Spotlight shining on Sonne

SCOTT FISHER, SUN MEDIA

, Last Updated: 10:02 AM ET

Every player on the Calgary Hitmen roster took a step forward this season.

Centre Brett Sonne took a giant leap.

Coming off a miserable, injury-plagued 2008-09 campaign, Sonne came to camp and insisted he could be the team's top centre.

He ended up being the league's top player.

Sonne is off to Rimouski for the Memorial Cup. Well, the awards ceremony, at least, where he'll be up against the OHL's Cody Hodgson and the QMJHL's Nicola Riopel.

He said he would have loved to bring his teammates with him.

"When you come so close and you don't make it, it's a little heartbreaking," he said.

"But this is one of those experiences you're going to keep with you forever.

"It was an awesome atmosphere to be at the rink with those guys.

"It would have been perfect if 20 other guys came with me."

Sonne scored 48 goals and 100 points despite missing a month while helping Team Canada's world junior team win a gold medal.

Hodgson, Sonne's world junior teammate, had 43 goals and 92 points with the Brampton Battalion while Riopel posted 43 wins, a 2.01 goals-against average and a .931 save percentage with the Moncton Wildcats.

Regardless of who wins the CHL's overall award tomorrow, Sonne said he's proud of what his team was able to accomplish.

"What we did was amazing," he said. "It was supposed to be a rebuilding year and we put the pedal to the metal.

"It was something special and something we'll keep with us for a long time."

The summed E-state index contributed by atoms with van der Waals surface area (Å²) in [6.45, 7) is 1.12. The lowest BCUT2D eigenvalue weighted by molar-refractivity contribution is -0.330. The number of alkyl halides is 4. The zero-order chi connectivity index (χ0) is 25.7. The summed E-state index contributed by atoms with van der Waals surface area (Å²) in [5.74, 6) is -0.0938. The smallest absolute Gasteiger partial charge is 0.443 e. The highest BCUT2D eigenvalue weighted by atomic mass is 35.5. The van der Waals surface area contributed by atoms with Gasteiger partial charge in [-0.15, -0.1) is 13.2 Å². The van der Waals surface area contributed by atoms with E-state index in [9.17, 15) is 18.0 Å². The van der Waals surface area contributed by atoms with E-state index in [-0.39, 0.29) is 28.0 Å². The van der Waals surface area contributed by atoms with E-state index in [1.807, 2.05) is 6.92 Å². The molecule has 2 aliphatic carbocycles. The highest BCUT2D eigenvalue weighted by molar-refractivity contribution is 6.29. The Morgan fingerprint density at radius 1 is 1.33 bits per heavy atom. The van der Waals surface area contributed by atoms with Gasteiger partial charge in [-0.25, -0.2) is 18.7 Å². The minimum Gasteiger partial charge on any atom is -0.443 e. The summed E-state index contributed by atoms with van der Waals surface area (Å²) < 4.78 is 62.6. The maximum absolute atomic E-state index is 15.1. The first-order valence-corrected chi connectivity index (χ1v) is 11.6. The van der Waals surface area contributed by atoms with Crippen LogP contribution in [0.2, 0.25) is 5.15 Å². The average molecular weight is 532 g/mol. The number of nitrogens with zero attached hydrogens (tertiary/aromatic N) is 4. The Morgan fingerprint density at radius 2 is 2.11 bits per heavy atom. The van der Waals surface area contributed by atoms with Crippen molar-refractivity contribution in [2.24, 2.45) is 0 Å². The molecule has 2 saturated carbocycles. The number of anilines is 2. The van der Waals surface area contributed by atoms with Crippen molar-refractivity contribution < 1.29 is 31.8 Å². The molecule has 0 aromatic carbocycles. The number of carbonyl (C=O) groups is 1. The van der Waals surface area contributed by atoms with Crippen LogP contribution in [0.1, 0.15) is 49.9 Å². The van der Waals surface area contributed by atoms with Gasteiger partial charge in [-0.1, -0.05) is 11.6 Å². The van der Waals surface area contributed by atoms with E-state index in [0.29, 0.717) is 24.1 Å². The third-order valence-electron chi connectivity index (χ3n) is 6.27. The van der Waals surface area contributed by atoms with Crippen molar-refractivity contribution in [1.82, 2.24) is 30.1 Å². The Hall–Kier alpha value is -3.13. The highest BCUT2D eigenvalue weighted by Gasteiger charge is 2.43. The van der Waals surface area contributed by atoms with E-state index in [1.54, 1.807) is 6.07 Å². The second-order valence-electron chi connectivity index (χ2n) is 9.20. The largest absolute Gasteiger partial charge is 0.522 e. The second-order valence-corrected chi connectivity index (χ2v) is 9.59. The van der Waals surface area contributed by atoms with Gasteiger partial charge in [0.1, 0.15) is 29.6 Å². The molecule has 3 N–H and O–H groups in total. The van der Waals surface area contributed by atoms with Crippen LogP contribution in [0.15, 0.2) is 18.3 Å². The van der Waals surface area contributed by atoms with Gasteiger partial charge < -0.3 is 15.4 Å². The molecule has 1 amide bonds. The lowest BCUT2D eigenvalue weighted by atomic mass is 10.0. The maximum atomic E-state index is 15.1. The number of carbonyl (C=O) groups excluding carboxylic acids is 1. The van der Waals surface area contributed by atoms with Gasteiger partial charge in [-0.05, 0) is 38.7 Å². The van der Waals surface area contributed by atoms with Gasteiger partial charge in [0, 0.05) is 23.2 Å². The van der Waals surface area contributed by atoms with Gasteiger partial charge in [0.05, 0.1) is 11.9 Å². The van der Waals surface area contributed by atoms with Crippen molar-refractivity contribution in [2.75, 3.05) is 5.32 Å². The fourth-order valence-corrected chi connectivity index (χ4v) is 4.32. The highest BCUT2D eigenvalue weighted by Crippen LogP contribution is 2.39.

Sonne will likely turn pro with the St. Louis Blues organization next fall. He said his four years with the Hitmen have prepared him for life in the pro ranks.

"Just with the number of games we played, and knowing you can't take a shift off," he said.

"And once you get to the later rounds (of the playoffs), fatigue sets in and you learn how to play through that."

The Maple Ridge, B.C., product said he learned a great deal from former teammates like Anaheim Ducks star Ryan Getzlaf and Chicago Blackhawks forward Andrew Ladd.

"I think you have to learn from your peers, the veterans around the room," he said. "Personally, I got called up when I was 15 and I had guys to look at like Getzlaf and Ladd.

"Both those guys won a Stanley Cup. It's pretty special playing in Calgary as an older guy and watching those guys move on to bigger and better things."

Sonne said he's prepared to take the next step in his hockey career.

"Turning pro is a big step," he said. "For me to make it, I have to get bigger and stronger and faster. It sounds cliche, but that's what jumping up a league is like.

"When I was 15, I came up and I saw a couple of games of junior, and I learned what I had to do to become a top player in the league.

"It won't be any different if I go pro."

But, for the next week or two, he plans on taking a breather.

"A big part of training in hockey is learning how to rest," he said. "I think this would be a good time to go home, spend some time with my family and take my little brother golfing or something like that."


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